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Then & Now: The Old Fossil’s Swan Song

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  • Then & Now: The Old Fossil’s Swan Song

    By Lin Hardy Ford Editor’s note: This article was written first published in 1997 in the APCO Bulletin.

    For the past 13 years, I have been the author of the historical column in the APCO Bulletin, the APCO historian and the acting chair of the APCO Historical Committee. The Historical Committee began to actively make progress starting with the idea formed at the 1984 Annual Conference by a few APCO “Old Timers”— Frank Campbell, Bob Brooking, “Chief” Bill Keel, Jim Evans Dave Wise and myself. We committed to have an historical booth at all annual conferences to display our collection of items of printed material, physical items such as radio parts, badges, conference memorabilia, etc.

    The booth was an immediate hit with attendees and spurred folks to donate items from their chapters to the collection. Just a quick side note: all of these items were housed in my attic until APCO finally made enough space at headquarters for them to be packed up and shipped to Florida — a major undertaking in the form of 12 large moving boxes. These were to be kept in a secure environment until a brick and mortar museum could be an actuality.

    As the author of the “Hardy Historical” APCO Bulletin monthly columns, I began with running chapter histories, memorable moments in APCO and communications (the institution of the 10 Codes), The Detroit Police Radio Broadcasts and such special APCO conference activities as MANAPCO, which was begun by Fred Link as a social activity for conference attendees.

    There were also profile articles of important leaders in APCO such as: J. Rhett and Vivian McMillilan (Mr. and Mrs. APCO), Fred Link (Mr. Radio), Art McDole, Craig Jorgenson, Ernie Landreville and Russ Robinson, just to name a few. These leaders are credited with the growth of APCO as a recognized communications industry.

    One of the most memorable historical Conferences was the 50th Golden Anniversary APCO Conference. One particular item in the APCO Historical Collection is a tablecloth that was signed by attendees of that conference.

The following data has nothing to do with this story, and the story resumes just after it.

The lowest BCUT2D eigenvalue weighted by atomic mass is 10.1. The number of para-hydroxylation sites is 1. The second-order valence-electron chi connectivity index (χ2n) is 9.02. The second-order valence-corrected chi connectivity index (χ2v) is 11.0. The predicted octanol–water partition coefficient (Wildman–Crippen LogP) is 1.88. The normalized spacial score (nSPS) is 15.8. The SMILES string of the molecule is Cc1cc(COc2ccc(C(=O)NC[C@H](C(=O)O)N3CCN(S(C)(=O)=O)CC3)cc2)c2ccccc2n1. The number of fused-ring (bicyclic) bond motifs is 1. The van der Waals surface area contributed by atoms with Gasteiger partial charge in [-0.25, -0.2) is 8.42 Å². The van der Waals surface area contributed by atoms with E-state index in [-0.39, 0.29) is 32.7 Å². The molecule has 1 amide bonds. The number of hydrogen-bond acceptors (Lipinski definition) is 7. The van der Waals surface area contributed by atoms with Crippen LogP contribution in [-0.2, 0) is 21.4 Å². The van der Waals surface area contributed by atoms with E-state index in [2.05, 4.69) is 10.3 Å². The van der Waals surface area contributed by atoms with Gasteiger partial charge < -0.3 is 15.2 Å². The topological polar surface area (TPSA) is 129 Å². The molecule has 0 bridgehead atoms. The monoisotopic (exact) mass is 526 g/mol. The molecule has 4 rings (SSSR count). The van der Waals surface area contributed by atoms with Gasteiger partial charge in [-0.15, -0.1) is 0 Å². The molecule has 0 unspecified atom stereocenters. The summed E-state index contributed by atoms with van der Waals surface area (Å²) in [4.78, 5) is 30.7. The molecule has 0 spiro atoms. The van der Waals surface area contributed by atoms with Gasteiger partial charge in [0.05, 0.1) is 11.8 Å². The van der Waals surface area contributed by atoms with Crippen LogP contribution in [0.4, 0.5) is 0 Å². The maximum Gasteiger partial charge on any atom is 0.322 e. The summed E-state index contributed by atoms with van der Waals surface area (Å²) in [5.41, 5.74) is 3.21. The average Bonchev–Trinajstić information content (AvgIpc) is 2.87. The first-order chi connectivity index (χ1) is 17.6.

The biggest dream of myself and the Historical Committee was to obtain an authorization to obtain the funding and authorization to make the APCO Historical Museum an actuality. While the brick and mortar museum was not a possibility, in 1992, the committee gave a presentation and request to the APCO board of directors for funding to purchase a professional cataloging and archiving computer program that could be instituted to document every item to produce a virtual historical museum. The request was approved. All of the items that had been collected over the years that were housed at APCO headquarters had to be photographed and given a specific itemized number. These items were then documented by donation year, donor, purpose, category, etc. and entered into the computer program that makes this information available to every single APCO member. This program (Past Perfect) is very professional and is used by archivists in libraries and organizations.

    The APCO historical display continues at every APCO annual conference and the APCO Virtual Historical Museum is still active and accepting donations of historical material from every chapter or individual to be documented. The Historical Committee continues to be active in researching historical events that are pertinent to public safety communications and presenting them to our members.

    In 1998, due to personal family obligations of having to care for my father who had a massive stroke, I had to give up my column and major activities as APCO historian. It was a very difficult decision, but I was not able to give it the 100% it deserved so I passed the flag. There are so many people I owe thanks to I could fill 50 pages, but I must thank a few special people who have been instrumental in being my mentors, assistants and my helping hands. For their input, support, dedication and enthusiasm for our historical endeavors, thanks go to Helen Rushing, Dave Swan, Jim Becker, T.G. Mieure and my wonderful editor in chief of my monthly articles, Alan Chase.

    While I owe APCO a debt of gratitude for all they have given to me in knowledge, cooperation and friendship, I also am honored by their trust and faith in me by making me the first female Life Member in 1992 — the most treasured honor I have ever received. I often tell new members, if you want to get the most from APCO, give your efforts to APCO — you will be rewarded. I have made so many friends all over the world, I feel blessed, and I thank APCO for the opportunities they gave me. And now for my final Swan Song I say —

    Cheers from the Old Fossil, Lin Hardy Ford.

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